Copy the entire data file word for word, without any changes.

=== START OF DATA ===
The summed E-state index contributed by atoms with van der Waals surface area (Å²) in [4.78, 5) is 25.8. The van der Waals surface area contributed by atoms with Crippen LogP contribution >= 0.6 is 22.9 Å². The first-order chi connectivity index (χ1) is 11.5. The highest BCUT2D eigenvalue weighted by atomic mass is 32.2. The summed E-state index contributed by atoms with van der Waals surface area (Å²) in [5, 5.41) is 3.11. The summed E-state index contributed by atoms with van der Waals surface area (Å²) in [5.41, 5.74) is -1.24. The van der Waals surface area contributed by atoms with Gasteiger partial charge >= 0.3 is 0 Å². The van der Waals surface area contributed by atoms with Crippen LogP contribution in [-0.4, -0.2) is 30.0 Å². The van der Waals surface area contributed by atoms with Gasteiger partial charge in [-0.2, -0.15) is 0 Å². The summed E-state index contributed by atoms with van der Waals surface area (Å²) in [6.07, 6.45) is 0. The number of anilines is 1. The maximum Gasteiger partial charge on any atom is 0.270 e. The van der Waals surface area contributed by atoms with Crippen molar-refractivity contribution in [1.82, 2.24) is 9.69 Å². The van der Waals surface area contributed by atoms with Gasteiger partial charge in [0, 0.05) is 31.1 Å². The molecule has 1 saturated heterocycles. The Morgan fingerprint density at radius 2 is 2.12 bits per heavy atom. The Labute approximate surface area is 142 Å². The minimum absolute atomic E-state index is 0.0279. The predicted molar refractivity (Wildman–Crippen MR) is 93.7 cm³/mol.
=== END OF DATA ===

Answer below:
The summed E-state index contributed by atoms with van der Waals surface area (Å²) in [4.78, 5) is 25.8. The van der Waals surface area contributed by atoms with Crippen LogP contribution >= 0.6 is 22.9 Å². The first-order chi connectivity index (χ1) is 11.5. The highest BCUT2D eigenvalue weighted by atomic mass is 32.2. The summed E-state index contributed by atoms with van der Waals surface area (Å²) in [5, 5.41) is 3.11. The summed E-state index contributed by atoms with van der Waals surface area (Å²) in [5.41, 5.74) is -1.24. The van der Waals surface area contributed by atoms with Gasteiger partial charge >= 0.3 is 0 Å². The van der Waals surface area contributed by atoms with Crippen LogP contribution in [-0.4, -0.2) is 30.0 Å². The van der Waals surface area contributed by atoms with Gasteiger partial charge in [-0.2, -0.15) is 0 Å². The summed E-state index contributed by atoms with van der Waals surface area (Å²) in [6.07, 6.45) is 0. The number of anilines is 1. The maximum Gasteiger partial charge on any atom is 0.270 e. The van der Waals surface area contributed by atoms with Crippen molar-refractivity contribution in [1.82, 2.24) is 9.69 Å². The van der Waals surface area contributed by atoms with Gasteiger partial charge in [0, 0.05) is 31.1 Å². The molecule has 1 saturated heterocycles. The Morgan fingerprint density at radius 2 is 2.12 bits per heavy atom. The Labute approximate surface area is 142 Å². The minimum absolute atomic E-state index is 0.0279. The predicted molar refractivity (Wildman–Crippen MR) is 93.7 cm³/mol.